To make the front "door" panel lay these two pieces beside other with right sides up. Layer the left over the right and fold back 1/2" and then 1" and pin. You can turn it over to make these folds if it's easier (see photo below) Then sew this all the way across using a zig zag stitch

This is the back side 


Picture of the front after it's been sewn.

Next, use your sewing gauge to make a fold that is 3/8" and then 1/2" on the top and bottom of each triangle side panel. Press with your iron.

Sew using a 3/8" seam allowance to hem on top and bottom of each side panel.

Excuse my stained ironing board cover!!! 


Now it's time to assemble the doily windows! You'll need to take 2 of the 3 side panels and lay them out flat, right side up. Place the doilies in the center and pin them. Use lots of pins here! 

Sew them on using a zig zag stitch. Once they are sewn in place, use your pinking shears to cut the muslin off of the back side. This creates the see through peekaboo windows!

front view

Back view

Repeat on the other panel:

Back Side

Front Side

Time to sew this thing together! You start with one plain side panel and a doily side panel. Pin them, right sides together and sew. Then pin the other doily panel onto the plain panel and sew. Make sure you back stitch at the top and bottom to reinforce the seams.

First Seam / shows 2 pieces sewn together.


When you're done with this step, this is what you have. 3 side panels sewn together with the plain one in the middle.

Before it's time to sew the lace front on, you need to get your lace trim out.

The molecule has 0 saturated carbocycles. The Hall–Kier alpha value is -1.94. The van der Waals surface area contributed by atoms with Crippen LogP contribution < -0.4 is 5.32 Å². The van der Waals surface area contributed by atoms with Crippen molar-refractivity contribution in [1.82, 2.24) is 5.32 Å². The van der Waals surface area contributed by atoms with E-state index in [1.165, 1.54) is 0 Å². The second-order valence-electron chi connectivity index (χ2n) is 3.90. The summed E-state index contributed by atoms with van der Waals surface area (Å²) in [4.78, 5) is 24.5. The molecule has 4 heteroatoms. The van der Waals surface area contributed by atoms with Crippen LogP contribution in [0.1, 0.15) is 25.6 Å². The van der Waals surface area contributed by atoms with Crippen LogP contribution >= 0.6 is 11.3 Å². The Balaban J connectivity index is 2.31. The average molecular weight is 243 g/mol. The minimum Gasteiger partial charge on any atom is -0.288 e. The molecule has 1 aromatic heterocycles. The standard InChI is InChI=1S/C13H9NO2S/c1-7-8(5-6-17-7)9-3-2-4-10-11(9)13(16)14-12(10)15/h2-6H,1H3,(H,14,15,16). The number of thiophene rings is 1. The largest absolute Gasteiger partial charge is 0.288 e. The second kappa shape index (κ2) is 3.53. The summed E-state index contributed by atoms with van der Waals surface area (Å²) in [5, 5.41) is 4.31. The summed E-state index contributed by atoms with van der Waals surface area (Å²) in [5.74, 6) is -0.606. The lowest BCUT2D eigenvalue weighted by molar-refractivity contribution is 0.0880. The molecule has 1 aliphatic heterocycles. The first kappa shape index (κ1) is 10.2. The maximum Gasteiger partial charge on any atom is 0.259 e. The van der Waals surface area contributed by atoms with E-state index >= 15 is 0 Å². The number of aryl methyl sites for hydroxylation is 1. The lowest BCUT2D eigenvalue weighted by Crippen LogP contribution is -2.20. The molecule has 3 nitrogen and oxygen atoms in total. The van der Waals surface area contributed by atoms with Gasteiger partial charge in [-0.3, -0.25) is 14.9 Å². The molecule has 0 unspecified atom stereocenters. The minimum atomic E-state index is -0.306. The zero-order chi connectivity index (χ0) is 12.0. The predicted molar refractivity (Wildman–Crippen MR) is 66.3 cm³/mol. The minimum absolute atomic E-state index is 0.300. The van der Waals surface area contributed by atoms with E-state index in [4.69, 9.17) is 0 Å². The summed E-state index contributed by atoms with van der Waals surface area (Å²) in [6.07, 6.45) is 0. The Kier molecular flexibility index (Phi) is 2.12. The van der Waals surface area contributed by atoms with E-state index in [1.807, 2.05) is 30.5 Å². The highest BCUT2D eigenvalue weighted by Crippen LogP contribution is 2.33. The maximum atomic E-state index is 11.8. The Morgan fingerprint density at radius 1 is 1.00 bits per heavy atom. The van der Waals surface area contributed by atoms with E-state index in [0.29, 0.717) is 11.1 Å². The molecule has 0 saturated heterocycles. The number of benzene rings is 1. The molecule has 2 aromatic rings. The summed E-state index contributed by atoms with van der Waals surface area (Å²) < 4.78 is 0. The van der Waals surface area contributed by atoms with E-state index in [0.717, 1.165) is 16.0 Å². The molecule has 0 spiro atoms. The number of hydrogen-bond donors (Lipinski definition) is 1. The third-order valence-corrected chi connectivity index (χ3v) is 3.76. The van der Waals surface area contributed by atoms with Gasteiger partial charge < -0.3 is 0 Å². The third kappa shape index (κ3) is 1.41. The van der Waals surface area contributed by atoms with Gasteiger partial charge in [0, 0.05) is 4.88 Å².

Pin one side of the lace front door panel onto one of your teepee sides. Next, measure halfway down (about 30") and place the lace tie between the layers. Sew the two layers together, backstitching at the top and bottom.

When you're done with this, your lace trim should be sewn between the 2 layers. This makes the tie back for the front doors.

Repeat on the other side.

You're almost finished now!

But before you are ready to set up your tent, you must press the seams. I use this iron, and I am OBSESSED with it. It was a Christmas gift from my mother in law (who is also a sewer) and she knows all the best sewing stuff! When you hold the handle, the metal plate lowers to touch the fabric. When you let go, it raises. This way, you never have to worry about burns. You can also walk away from it without having to set it upright. The cord is super long, the steam function works perfectly. All the settings are spot on. Seriously, if you are looking for a new iron, this is the one. I don't know how I lived without it! It's called the Oliso Pro.

It even comes in pink now!

Ok, almost done now. Do you remember cutting out the circles where the doilies were? I use these to make 4 matching ribbons. You could also use any fabric scraps or ribbon. You need 4 pieces about 12" in length.

Pin them onto each of your seams on the inside of the teepee about 12" from the bottom. These function as ties to hold the teepee on the frame when it's set up.

Now it's ready for its poles! This particular pattern needs 4 wooden sticks that are 6 feet long. You can buy them at your hardware store, or buy a set from me.

I sell them in my shop here. Mine are designed and cut by my husband and we drill holes near the tops for the rope to tie through. This ensures that your frame will be sturdy and not slip around during its use.

I hope you are able to make something beautiful for someone special in your life. Please tag me on insta and facebook using #poetrytea